“Listen here, Jimmy,” I say, “we all been through some changes since the alien came.” Jimmy-Ray gives me the fish-eye. “Uh, showed up, I mean. They ain’t bad changes, either. I know that, even if they ain’t the kind of changes your pastor would give his blessing to.” I paused, thinking. “Well, actually, your pastor would. Now. Well, anyway, we’re all different. And that’s all of us I’m talkin’ about, which includes wives.”

Jimmy-Ray’s blinking and his mouth is opening and closing and he doesn’t know whether to shit or go blind. Then he turns green, shoves his glass at me, runs to the bathroom, and pukes like there’s no tomorrow.

After a bit, Bill goes to see to him while Jack tells Bart he ought to turn the pot over to him because he’d bet Jimmy-Ray would puke and Bart’s arguing that the puking time-limit has expired. Al’s too bored to referee and I’m too tired. I go and call Joan and tell her I’ll be a little late tonight. Somebody’s got to take Jimmy-Ray home and I’m the only one going in that direction.

On the way to Jimmy-Ray’s, I keep talking sense to him, quiet and calm, hoping he’ll catch some of my mellow and smooth out. He still looks like he’s seen a ghost or ten, but at least he’s not freaking anymore. That’s probably more the Turkey finally kicking in. By the time I leave him off in his front yard, he’s bleary enough that I know he’ll just go straight to bed and pass out. In the morning, maybe he’ll just figure it was some kind of weird dream, which will let him cope okay for a while, until the alien picks him up again. After his second time, I figure, he’ll straighten out, understand what a good thing it is we all got going here. Might take a third time, but Jimmy-Ray’s young, not even thirty-five, and the younger you are, the faster you adjust.

And that just goes to show you how wrong a person can be. A little over a week later, I get a phone call from Bill right after supper. “Fred, you gotta get out here to my place. It’s Jimmy-Ray.”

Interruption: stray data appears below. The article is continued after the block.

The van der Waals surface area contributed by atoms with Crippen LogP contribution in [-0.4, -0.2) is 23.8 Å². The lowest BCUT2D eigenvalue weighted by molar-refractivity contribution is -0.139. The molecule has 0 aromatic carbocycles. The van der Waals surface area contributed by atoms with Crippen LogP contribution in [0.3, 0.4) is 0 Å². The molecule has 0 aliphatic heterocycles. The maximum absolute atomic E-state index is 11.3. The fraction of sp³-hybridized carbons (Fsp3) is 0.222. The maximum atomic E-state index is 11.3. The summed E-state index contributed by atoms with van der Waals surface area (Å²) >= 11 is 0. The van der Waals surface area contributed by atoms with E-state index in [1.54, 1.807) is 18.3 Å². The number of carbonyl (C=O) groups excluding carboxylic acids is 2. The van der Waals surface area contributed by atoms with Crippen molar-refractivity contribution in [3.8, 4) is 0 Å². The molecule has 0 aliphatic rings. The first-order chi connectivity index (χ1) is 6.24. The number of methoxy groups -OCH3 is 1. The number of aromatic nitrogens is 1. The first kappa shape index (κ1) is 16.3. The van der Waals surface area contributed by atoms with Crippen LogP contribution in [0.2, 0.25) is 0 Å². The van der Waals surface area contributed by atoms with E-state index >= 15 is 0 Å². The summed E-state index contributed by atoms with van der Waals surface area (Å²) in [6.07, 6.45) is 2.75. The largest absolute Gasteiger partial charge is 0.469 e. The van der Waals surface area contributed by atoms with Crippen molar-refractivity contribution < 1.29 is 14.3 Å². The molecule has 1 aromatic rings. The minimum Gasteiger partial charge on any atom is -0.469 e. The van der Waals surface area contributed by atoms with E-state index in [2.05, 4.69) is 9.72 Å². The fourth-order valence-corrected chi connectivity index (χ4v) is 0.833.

“What happened?” I say. “Alien pick him up again already?”

“Nah. I don’t wanna get into it on the phone. Just get your ass out here fast as you can.”

I’d have been imagining all kinds of things except I didn’t know what to think, so I just get my ass out to Bill’s place and there’s Jack and Bart and Al and it ain’t poker night.

“That goddam Jimmy-Ray,” Al is saying, almost showing a little life. “I say we call County Medical and have them send out the guys with the nets. What the fuck, who would argue?”

“What’s he done?” I say, getting myself a can of Rolling Rock from the fridge.

“Oh, this is a good one,” Bill says. “The little fucker went and talked, is what he done.”

“Talked? To who?”

“To anybody and everybody he could get on the phone. He called every paper and TV and radio station in a five hundred mile radius and when they put him off, he called a bunch of those other papers, those fuckin’ scandal rags that run all the stories about two-headed babies and guys that eat their own foot. They’re comin’ out to his place tomorrow to get the whole story and take pictures of the little woods behind his house.”

I laugh like hell. “Well, so what? Jimmy-Ray gets his picture in a tabloid next to the story about the latest Elvis sighting. That should pretty much take care of him.”

“Sure, it would,” Jack says, all grim, “if the FBI weren’t comin’, too.”

I think my chin hits the floor. “Jimmy-Ray called the FBI and they just said, ’Okay, Mr. Carver, we’ll be right over’?”

“Not on the first call,” Bill says, and lays it out for me. Jimmy-Ray called the FBI ten times a day every day for like three days until they sent a couple agents out. Apparently, that’s how the FBI deals with cranks, all the people who call up and claim the KGB is controlling their thoughts with microwaves from space satellites and all that shit — they actually send out a couple of agents to talk to them and give them a story about how they checked on the microwaves and set up a machine to block them, nothing more to worry about, blah, blah, blah. It humors the cranks and gives the agents a chance to decide if they’re harmless nutsoids or the kind of flakes who’d think they had to go assassinate the president on orders from space creatures.